Turning to the second issue before us, the Union asks that we conclude grievance arbitration is available to review discipline imposed by the Chief of Police (suspensions without pay) where Board of Police and Fire Commissioners' jurisdiction could be but has not been invoked (i.e. the officer has not requested a hearing with the Board and no charges have been filed with the Board). The Union suggests that the alternative of arbitral review preserves Sec. 62.13, Stats. while conserving the parties resources by avoiding the necessity of a Board proceeding prior to an arbitration hearing. The City reads our DePere decision as holding that arbitration is only permitted after Board proceedings. (4) It contends that the Union's resources argument is irrelevant to the question of whether arbitration can be harmonized with Sec. 62.13, Stats.

In DePere we stated:

Clearly, however, such agreement could only be enforced to the extent that it does not subject disciplinary actions to contractual dispute resolution at any point before the Board has a chance to hear and decide the matter. Otherwise, the requirement that the Board "shall" hear and decide such matters would be contradicted. . . .

However, "the requirement that the Board's shall hear and decide matters" is limited to circumstances in which its jurisdiction has been invoked. The issue before us in this portion of the decision is whether grievance arbitration can be available where the Board's jurisdiction has not been invoked. Thus, contrary to the City, our holding in DePere does not resolve this issue. However, as argued by the City, the Union's resource argument is irrelevant to the prohibited or mandatory status of the proposal. The question before us is not whether it is good policy to have arbitral review in lieu of Sec. 62.13(5), Stats. proceedings, but whether the availability of Sec. 62.13(5), Stats. proceedings precludes use of an alternative forum. We conclude that it does not.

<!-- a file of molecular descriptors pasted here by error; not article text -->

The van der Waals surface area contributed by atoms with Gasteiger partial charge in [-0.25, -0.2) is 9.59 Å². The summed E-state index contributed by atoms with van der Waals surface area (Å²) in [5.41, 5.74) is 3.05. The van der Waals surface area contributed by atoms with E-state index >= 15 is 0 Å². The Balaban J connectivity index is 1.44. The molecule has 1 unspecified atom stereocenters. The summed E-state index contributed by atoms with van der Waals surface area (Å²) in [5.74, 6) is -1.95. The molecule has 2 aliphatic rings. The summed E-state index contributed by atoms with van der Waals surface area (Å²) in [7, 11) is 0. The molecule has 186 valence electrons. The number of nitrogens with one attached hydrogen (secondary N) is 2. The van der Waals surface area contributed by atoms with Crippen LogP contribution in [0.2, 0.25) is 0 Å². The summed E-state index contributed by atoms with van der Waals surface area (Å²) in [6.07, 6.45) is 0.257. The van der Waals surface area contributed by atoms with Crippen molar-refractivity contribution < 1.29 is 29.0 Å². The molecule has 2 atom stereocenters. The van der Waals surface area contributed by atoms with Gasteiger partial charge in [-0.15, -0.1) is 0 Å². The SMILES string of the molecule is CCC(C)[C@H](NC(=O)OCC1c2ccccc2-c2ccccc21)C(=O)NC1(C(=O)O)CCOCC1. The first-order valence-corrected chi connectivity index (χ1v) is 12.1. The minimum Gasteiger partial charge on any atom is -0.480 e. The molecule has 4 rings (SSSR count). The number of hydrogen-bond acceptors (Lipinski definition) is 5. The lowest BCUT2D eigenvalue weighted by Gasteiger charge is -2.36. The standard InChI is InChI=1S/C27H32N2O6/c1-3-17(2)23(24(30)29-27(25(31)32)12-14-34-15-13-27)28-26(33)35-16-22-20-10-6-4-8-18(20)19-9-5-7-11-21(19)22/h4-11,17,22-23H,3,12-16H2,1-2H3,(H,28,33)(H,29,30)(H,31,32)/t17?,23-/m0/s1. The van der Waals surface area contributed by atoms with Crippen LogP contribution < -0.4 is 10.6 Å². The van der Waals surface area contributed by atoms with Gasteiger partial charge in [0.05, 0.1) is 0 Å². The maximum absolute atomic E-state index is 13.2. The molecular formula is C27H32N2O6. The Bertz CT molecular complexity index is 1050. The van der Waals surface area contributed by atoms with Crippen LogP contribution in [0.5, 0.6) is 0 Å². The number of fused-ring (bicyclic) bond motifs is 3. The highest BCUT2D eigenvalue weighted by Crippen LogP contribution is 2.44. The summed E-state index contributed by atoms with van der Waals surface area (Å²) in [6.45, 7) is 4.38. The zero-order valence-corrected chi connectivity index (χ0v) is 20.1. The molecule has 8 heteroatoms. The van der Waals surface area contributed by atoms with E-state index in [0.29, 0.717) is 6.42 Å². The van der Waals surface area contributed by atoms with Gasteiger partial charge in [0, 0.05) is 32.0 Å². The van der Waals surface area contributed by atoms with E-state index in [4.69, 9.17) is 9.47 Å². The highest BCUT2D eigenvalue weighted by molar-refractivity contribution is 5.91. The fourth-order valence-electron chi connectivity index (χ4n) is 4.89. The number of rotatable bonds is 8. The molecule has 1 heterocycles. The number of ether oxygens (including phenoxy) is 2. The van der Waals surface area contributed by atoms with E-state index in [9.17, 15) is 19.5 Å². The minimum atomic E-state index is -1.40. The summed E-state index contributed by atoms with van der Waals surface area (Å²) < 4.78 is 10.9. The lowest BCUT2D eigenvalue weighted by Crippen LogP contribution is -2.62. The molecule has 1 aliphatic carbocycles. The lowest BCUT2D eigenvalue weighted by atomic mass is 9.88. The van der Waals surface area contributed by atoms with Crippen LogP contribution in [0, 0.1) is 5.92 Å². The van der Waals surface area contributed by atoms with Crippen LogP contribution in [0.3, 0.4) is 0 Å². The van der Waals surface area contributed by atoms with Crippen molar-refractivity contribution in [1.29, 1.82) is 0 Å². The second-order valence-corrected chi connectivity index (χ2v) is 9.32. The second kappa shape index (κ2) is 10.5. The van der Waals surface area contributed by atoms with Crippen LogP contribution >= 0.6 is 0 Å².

We view this issue as akin to the question of whether the availability of circuit court review of Board discipline precludes review in an alternative forum. In both situations, the initial disciplinary decision is not final and in both situations Sec. 62.13, Stats. does not state that the statutorily established review procedure is exclusive. Thus, we conclude that there is no irreconcilable conflict between Sec. 62.13, Stats. and arbitral review of suspensions without pay imposed by the Chief of Police. Thus, as to this issue, the Union proposal is also a mandatory subject of bargaining.

Dated at Madison, Wisconsin this 7th day of May, 1993.

WISCONSIN EMPLOYMENT RELATIONS COMMISSION

By A. Henry Hempe /s/